2003 Seattle Annual Meeting (November 2–5, 2003)

Paper No. 15
Presentation Time: 5:00 PM


FOX-DOBBS, Kena and KOCH, Paul L, Earth Sciences, Univ of California, Santa Cruz, 1156 High Street, Santa Cruz, CA 95064, kena@pmc.ucsc.edu

When humans migrated into North America during the late Pleistocene they encountered ecosystems that hosted very diverse mammalian faunas. The trophic interactions among top mammalian consumers within these food webs may have influenced the availability of herbivores (both on the hoof and through scavenging) for humans. In this study I used stable isotope data to investigate the dietary ecology of mammalian carnivores from 30, 15 and 11ka. Specifically, I used the d13C and d 15N values of bone collagen from two extinct carnivore species (Smilodon fatalis and Canis dirus) from the La Brea tarpits in southern California. Extensive morphometric and faunal analyses of the carnivore assemblage at La Brea suggest a shift in their feeding habits near the end of the Pleistocene, potentially in response to dietary stress. Stable isotope data from bones and teeth can complement these previous studies by further characterizing the dietary interactions of the La Brea carnivore guild.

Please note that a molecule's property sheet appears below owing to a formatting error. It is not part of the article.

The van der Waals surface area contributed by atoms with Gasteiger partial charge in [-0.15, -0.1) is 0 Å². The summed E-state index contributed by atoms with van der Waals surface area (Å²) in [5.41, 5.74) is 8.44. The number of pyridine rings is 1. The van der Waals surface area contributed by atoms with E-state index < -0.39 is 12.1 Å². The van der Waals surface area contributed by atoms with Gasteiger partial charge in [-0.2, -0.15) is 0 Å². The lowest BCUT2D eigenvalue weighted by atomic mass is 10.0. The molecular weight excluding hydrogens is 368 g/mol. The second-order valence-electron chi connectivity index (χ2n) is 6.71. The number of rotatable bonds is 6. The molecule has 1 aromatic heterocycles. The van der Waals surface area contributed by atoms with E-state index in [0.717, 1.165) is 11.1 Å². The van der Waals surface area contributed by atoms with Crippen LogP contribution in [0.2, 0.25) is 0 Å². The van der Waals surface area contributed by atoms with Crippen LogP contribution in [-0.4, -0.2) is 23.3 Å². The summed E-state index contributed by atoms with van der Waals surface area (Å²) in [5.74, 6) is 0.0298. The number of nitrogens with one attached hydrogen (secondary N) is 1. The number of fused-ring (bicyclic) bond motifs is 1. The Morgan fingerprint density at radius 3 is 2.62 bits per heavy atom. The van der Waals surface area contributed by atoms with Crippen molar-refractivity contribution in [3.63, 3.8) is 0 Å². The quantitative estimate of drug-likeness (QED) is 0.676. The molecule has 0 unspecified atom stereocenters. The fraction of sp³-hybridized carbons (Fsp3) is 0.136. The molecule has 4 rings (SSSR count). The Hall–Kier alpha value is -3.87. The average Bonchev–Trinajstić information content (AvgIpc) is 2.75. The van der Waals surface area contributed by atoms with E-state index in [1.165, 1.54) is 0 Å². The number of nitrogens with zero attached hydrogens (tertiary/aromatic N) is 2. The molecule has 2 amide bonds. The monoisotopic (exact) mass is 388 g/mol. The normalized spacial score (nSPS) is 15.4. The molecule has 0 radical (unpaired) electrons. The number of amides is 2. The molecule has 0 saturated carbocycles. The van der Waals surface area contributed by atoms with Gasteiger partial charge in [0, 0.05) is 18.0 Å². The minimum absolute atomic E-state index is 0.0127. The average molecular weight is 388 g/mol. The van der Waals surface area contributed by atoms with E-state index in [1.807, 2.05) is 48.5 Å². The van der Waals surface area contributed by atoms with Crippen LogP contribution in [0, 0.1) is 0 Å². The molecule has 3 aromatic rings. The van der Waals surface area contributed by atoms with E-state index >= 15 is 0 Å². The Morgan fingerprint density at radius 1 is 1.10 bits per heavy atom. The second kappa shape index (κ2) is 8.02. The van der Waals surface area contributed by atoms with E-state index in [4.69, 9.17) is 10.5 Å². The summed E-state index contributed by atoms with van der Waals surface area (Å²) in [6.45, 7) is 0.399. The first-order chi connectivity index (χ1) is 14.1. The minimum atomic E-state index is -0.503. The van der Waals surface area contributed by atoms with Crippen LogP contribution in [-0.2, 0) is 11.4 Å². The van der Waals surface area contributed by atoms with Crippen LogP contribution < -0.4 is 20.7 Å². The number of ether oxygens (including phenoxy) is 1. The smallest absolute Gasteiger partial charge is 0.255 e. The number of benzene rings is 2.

Isotopic results demonstrate that although both carnivore species were feeding within a C3 plant ecosystem throughout the late Pleistocene, their dietary ecologies differed. S. fatalis had a constant average d 13C value through time, but there was a significant decrease in the values of C. dirus at 11ka. The higher d 13C values of C. dirus at 30 and 15 ka cannot yet be explained by currently analyzed prey species. S. fatalis had a constant average d 15N value with low variability, indicating a limited prey base. There was a significant increase in S. fatalis d 15N variability through time possibly reflecting a more diverse prey base at 11 ka. C. dirus had a similar average d 15N value, but with higher variability than that of S. fatalis. This suggests that C. dirus was a generalist and scavenger with a wide prey base. In general, there appears to be a shift in the diet of both species from 15 to 11ka, correlating to both established environmental change and the possible arrival of humans in the area.